Why more investors are buying dividend-paying stocks, not bonds

Current market conditions are making dividend-paying stocks a cheap long-term investment, but the end of Bush tax cuts could spoil the party. Image: Thinkstock

Investors are shopping for dividend-paying stocks in an unusual market environment. Record-low interest rates make putting money in bank accounts illogical. Despite a sputtering economic recovery, companies sitting on huge piles of cash can afford generous dividend payouts. The number of companies paying more in dividends than the average bond yield is at a 15-year high. The dividend tax rate is low. Dividend-paying stocks can provide a revenue stream and serve as a hedge against inflation. But if the Bush tax cuts expire, the value of dividend-paying stocks could sharply drop.

Dividend-paying stocks are hot right now

Dividend-paying stocks are hot right now because of several factors. Historically, bond yields far outstrip that of stock dividends. But more U.S. stocks are paying more than bonds than at any time in at least 15 years, according to Bloomberg. Companies raised payouts by 6.8 percent in the second quarter. Increasing worker productivity during the downturn has made companies cash-rich. Dividend-paying stocks are cheap, thanks to record-low interest rates, a projected growth in profits of 36 percent in 2010 — the fastest pace in two decades — and a slowing economy. A 10 percent drop in the S&P 500 since April also pushed up dividend yields relative to share price. It’s giving investors the opportunity to buy stocks that pay more than bonds, at inexpensive price-to-earnings multiples.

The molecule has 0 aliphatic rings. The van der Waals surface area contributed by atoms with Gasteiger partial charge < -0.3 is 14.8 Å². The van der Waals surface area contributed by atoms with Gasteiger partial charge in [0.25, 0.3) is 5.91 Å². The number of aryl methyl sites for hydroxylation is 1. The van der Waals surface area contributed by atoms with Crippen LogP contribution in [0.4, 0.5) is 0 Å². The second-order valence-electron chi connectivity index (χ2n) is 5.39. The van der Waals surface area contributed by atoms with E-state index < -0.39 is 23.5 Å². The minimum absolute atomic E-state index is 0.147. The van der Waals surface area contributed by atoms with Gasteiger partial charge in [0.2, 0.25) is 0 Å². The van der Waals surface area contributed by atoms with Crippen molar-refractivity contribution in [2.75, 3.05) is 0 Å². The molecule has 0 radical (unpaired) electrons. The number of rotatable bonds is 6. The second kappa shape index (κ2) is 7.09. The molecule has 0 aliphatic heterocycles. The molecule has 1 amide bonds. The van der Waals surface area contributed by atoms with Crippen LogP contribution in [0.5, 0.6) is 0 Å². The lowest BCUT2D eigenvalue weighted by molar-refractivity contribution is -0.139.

Why dividend-paying stocks are popular

Investors see stock dividends as a safety net in a recession and a hedge against inflation during a recovery as well, according to Linda Stern at ABC News. During a recession, if stock prices go down and bonds lose value, investors can always cash a dividend check. During an economic recovery, if inflation kicks in, dividends can follow suit. However, dividend-paying stocks carry risk. Stern uses Bank of America and Citicorp stocks, which saw generous dividends disappear during the credit crunch, as an example. Plus, if the Bush tax cuts are allowed to expire on Dec. 31, dividends could again be taxed like ordinary income — at rates as high as 39.6 percent. Currently the dividend tax rate is  15 percent — the same as capital gains.

How to pick dividend-paying stocks

Now is the time to look at dividend-paying stocks as a long-term investment, according to Matt Theal at MarketWatch. Theal said investors should look for companies that pay dividends higher than the return in the credit markets. Currently 68 companies in the S&P 500 yield more than 3.78 percent, the average rate in the credit markets since 1995. Theal used a stock-screener to search for S&P 500 companies paying a dividends yield of 3.78 percent that sell under 12 times earnings. The screen returned 25 companies, including Bristol-Myers, Excelon Corp., Reynolds American Inc. and Verizon Communications Inc.